It was an ill-fated trip to the drug store that convinced Jeff Raider that there had to be better alternatives for shaving.
"I was out of razor blades, so I bought a replacement and some shaving cream and ended up spending $20," said Raider, who is also a co-founder of eyewear company Warby Parker. "It wasn't the best experience in the world and the products didn't seem that great to me."
Raider and his friend Andy Katz-Mayfield set out to better the shaving business.
The result is Harry's, a new direct-to-consumer site that sells boutique-quality razors, replacement blades, and shaving cream at affordable prices.
The company wisely chose an under-served market segment.
Until now, men mostly had to choose between razors at the drug store and high-end boutique products.
The Art Of Shaving sells razors for between $175 and $200. Harry's cheapest set includes a razor, two replacement blades, and a tube of shaving cream for $15.
The exception is the Dollar Shave Club, a subscription service that sends men razors and replacement blades for under $10. Unlike that business, Harry's offers redesigned razors, as well as shaving cream.
The first thing the team did was improve the purchase experience. Customers can do all of their research online. Harry's also offers sets that have razors, shaving cream, and replacement blades all in one box.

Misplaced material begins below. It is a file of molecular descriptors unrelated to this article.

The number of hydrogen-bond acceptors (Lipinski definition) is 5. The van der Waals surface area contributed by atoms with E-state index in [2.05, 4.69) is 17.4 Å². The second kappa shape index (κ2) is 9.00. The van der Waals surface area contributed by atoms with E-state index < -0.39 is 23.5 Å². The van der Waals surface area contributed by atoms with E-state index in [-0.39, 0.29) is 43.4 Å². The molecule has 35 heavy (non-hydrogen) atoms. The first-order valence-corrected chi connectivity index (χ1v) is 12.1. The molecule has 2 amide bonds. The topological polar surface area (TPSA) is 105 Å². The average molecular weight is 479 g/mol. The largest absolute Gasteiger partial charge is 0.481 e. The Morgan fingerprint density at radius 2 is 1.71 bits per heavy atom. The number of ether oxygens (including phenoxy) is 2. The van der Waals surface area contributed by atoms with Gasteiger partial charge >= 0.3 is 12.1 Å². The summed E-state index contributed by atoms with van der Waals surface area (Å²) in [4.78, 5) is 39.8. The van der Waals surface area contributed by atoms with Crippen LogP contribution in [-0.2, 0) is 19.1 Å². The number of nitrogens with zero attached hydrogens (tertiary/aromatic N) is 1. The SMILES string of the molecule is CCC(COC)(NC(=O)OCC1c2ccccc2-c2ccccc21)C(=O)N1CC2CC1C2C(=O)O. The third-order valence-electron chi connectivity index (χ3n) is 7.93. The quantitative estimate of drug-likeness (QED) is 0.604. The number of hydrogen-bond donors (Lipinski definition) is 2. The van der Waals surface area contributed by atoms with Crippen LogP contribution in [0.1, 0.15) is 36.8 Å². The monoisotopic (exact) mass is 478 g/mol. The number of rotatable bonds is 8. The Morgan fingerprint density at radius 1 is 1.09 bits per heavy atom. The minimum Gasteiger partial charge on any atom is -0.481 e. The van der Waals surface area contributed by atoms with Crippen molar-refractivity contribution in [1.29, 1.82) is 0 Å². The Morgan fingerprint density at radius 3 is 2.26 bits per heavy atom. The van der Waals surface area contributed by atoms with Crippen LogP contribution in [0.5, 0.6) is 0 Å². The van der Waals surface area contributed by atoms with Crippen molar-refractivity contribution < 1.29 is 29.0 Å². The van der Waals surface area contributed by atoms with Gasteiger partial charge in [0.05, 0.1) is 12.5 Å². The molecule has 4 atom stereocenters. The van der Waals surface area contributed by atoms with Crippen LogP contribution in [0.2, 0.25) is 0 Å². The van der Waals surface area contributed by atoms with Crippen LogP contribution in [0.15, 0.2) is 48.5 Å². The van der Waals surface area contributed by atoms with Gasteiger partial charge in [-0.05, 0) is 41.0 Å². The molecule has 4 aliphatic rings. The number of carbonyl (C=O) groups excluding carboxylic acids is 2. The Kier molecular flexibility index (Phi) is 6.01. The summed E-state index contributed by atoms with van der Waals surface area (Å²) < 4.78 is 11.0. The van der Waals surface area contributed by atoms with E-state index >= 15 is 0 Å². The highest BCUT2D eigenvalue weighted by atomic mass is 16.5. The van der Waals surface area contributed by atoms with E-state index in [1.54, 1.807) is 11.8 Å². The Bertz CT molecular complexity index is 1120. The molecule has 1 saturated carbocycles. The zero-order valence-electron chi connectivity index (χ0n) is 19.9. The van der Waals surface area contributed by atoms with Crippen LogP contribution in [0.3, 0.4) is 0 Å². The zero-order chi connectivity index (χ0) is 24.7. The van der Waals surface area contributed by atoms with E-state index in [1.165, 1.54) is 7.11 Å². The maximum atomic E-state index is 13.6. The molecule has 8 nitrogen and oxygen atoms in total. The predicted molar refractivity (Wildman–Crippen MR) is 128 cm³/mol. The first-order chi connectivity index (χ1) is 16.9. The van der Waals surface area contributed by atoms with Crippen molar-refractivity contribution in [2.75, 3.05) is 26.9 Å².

"We were able to offer a level of convenience for our customers that they didn't necessarily have before," Katz-Mayfield told us.
Harry's razors also have a different design than what is widely available now.
The company uses blades from German producers who are located near the engineering hub of the Audi headquarters. Raider and Katz-Mayfield spent time developing the company's straight-blade product into a razor.
The company redesigned the razor handle to be more rounded than many of the current products on the market. This made it easier for the customer to rotate the handle, Raider said.
Finally, Harry's invested in more high-end shaving cream that also moisturizes the skin.
The Internet has resulted in business innovation like never before, Katz-Mayfield said.
"Even 15 years ago, this concept would have been difficult to pull off," he said. "But increasing comfort with online shopping makes it possible for consumers to have access to better products."
Here's a picture of one of Harry's razors:
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